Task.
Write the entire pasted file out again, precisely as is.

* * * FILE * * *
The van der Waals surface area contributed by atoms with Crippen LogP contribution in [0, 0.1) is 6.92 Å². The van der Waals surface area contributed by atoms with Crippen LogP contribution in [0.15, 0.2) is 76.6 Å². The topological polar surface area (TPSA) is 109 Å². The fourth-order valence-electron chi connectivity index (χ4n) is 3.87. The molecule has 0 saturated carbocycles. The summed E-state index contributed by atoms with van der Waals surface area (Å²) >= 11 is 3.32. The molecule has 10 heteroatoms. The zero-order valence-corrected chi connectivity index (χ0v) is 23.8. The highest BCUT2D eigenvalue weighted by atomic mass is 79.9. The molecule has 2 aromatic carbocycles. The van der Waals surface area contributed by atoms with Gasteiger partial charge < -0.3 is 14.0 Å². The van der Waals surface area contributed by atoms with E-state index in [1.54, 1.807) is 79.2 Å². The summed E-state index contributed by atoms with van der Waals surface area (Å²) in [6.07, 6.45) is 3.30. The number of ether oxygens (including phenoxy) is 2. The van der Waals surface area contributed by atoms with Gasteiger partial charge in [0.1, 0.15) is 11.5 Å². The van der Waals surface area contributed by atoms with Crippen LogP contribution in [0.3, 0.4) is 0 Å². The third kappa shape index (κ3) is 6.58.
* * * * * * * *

The van der Waals surface area contributed by atoms with Crippen LogP contribution in [0, 0.1) is 6.92 Å². The van der Waals surface area contributed by atoms with Crippen LogP contribution in [0.15, 0.2) is 76.6 Å². The topological polar surface area (TPSA) is 109 Å². The fourth-order valence-electron chi connectivity index (χ4n) is 3.87. The molecule has 0 saturated carbocycles. The summed E-state index contributed by atoms with van der Waals surface area (Å²) >= 11 is 3.32. The molecule has 10 heteroatoms. The zero-order valence-corrected chi connectivity index (χ0v) is 23.8. The highest BCUT2D eigenvalue weighted by atomic mass is 79.9. The molecule has 2 aromatic carbocycles. The van der Waals surface area contributed by atoms with Gasteiger partial charge < -0.3 is 14.0 Å². The van der Waals surface area contributed by atoms with E-state index in [1.54, 1.807) is 79.2 Å². The summed E-state index contributed by atoms with van der Waals surface area (Å²) in [6.07, 6.45) is 3.30. The number of ether oxygens (including phenoxy) is 2. The van der Waals surface area contributed by atoms with Gasteiger partial charge in [0.1, 0.15) is 11.5 Å². The van der Waals surface area contributed by atoms with Crippen LogP contribution in [0.3, 0.4) is 0 Å². The third kappa shape index (κ3) is 6.58.